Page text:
EveryChild Guyana was initially registered in Guyana in 1995 as the Christian Children’s Fund and established under its current name in 2002 as a Field Office of EveryChild UK. The mission of the organization is to contribute to initiatives to help bring an end to violence against children who are in danger of becoming separated from their families, care givers and communities. The organization seeks to provide children with the opportunity to grow up in caring families and communities, protect children from violence, abuse, discrimination and exploitation and empower children, their families and their care givers.
In this issue The Guyana Review examines the perspectives of the organization on the issue of violence against children in Guyana and the various ways in which EveryChild is working in partnerships with the Government of Guyana and various NGO’s and social organizations to help to address the problem.
The information published in this interview is based on an interview with EveryChild Country Director Omatie Madray and information made available to The Guyana Review by the organization.
From EveryChild’s perspective the problem of violence against children in Guyana has reached alarming proportions. “The level of violence within the home, within the schools and on the streets is very high and as a nation we have to be concerned about it. I don’t think that the average person on the street is actually connecting the violence within the Family to the violence on the streets. We see a lot of play of guns, a lot of people getting killed and a lot of men murdering their spouses but we do not connect it to where it comes from. Violent behaviour is actually learnt.”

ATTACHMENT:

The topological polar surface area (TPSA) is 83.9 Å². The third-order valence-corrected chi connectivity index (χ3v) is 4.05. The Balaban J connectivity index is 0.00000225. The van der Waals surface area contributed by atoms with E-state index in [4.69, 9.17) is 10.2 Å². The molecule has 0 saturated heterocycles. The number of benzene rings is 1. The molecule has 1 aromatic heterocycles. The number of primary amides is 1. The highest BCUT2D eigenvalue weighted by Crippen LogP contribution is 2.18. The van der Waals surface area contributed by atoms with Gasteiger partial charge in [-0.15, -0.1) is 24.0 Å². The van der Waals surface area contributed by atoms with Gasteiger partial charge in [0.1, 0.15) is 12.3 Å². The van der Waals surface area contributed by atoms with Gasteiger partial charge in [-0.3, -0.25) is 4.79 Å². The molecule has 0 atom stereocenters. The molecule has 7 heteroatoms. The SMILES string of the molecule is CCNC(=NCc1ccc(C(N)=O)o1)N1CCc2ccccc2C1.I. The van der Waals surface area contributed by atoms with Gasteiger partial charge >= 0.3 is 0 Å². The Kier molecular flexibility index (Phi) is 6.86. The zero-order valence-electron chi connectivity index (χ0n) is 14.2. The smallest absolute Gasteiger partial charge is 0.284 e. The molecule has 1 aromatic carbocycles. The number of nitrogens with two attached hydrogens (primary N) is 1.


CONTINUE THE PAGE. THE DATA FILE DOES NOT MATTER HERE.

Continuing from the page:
Madray says that violence has even become a part of our language. “Even the exercise of getting people to do simple things is sometimes accompanied by threats.”
According to Madray there are more than 650 children in 25 institutions across the country and the vast majority of them are there because they have been removed from violent homes. “For a nation as small as ours this is a large figure and we have to be concerned about it. We have to ensure that children grow up in a safe environment,” she says.
EveryChild’s main aim is to initiate and support projects designed to stop violence against children. In pursuit of this objective the organization has developed partnerships with the Government of Guyana, the Mayor and City Council, Linden Care Foundation, Help and Shelter and the Ruimveldt Children’s Centre. Madray says that the organization believes that it can be most effective in providing support for existing projects. “What we seek to do is to strengthen these facilities to enhance their management and to improve their skills capacity. We aim to assist them in the delivery of services to children.”
In the longer term the organization hopes to stop the separation of children from their parents. To do this we must stop the violence. Children are living in institutions mainly because of violence, physical violence where husbands and wives are beating up on each other and beating up on their children; the children eventually run away from home.”
Children who have had to be assigned to homes have also been victims of sexual violence where, Madray says, “stepfathers, fathers, brothers and uncles are sexually violating young girls while there are also cases of young boys being violated the greater percentage of sexual violence is being perpetrated against young girls. Some of those children my well not be able to return to their own parents.”
That raises another challenge. Madray says that at the moment EveryChild is seeking ways of ensuring that children do not spend their entire lives in institutions. “That is why much of our work seeks to raise the level of public concern about the level of violence against children. No violence against a child can be justified,” she says.
Madray believes that part of the solution to the problem of violence against children lies with teaching parents and care givers “special skills” which they need if they are to take responsibility for children. “Unless we are taught those skills we will have difficulties in dealing with our children.”